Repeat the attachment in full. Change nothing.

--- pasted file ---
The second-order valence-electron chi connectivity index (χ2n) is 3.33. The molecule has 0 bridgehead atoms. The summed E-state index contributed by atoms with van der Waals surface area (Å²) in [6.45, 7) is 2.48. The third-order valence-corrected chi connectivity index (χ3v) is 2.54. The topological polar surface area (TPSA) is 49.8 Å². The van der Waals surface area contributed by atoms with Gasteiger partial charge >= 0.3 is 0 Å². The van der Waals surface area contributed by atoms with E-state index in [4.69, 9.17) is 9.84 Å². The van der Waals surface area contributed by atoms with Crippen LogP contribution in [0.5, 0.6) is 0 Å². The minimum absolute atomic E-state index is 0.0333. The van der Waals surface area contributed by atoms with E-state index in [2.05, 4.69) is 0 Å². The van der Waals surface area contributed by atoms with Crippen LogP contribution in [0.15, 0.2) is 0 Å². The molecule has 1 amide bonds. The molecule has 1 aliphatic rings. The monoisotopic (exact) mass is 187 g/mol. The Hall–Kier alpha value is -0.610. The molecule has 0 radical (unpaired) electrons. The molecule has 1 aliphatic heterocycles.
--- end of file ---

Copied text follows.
The second-order valence-electron chi connectivity index (χ2n) is 3.33. The molecule has 0 bridgehead atoms. The summed E-state index contributed by atoms with van der Waals surface area (Å²) in [6.45, 7) is 2.48. The third-order valence-corrected chi connectivity index (χ3v) is 2.54. The topological polar surface area (TPSA) is 49.8 Å². The van der Waals surface area contributed by atoms with Gasteiger partial charge >= 0.3 is 0 Å². The van der Waals surface area contributed by atoms with E-state index in [4.69, 9.17) is 9.84 Å². The van der Waals surface area contributed by atoms with Crippen LogP contribution in [0.5, 0.6) is 0 Å². The minimum absolute atomic E-state index is 0.0333. The van der Waals surface area contributed by atoms with E-state index in [2.05, 4.69) is 0 Å². The van der Waals surface area contributed by atoms with Crippen LogP contribution in [0.15, 0.2) is 0 Å². The molecule has 1 amide bonds. The molecule has 1 aliphatic rings. The monoisotopic (exact) mass is 187 g/mol. The Hall–Kier alpha value is -0.610. The molecule has 0 radical (unpaired) electrons. The molecule has 1 aliphatic heterocycles.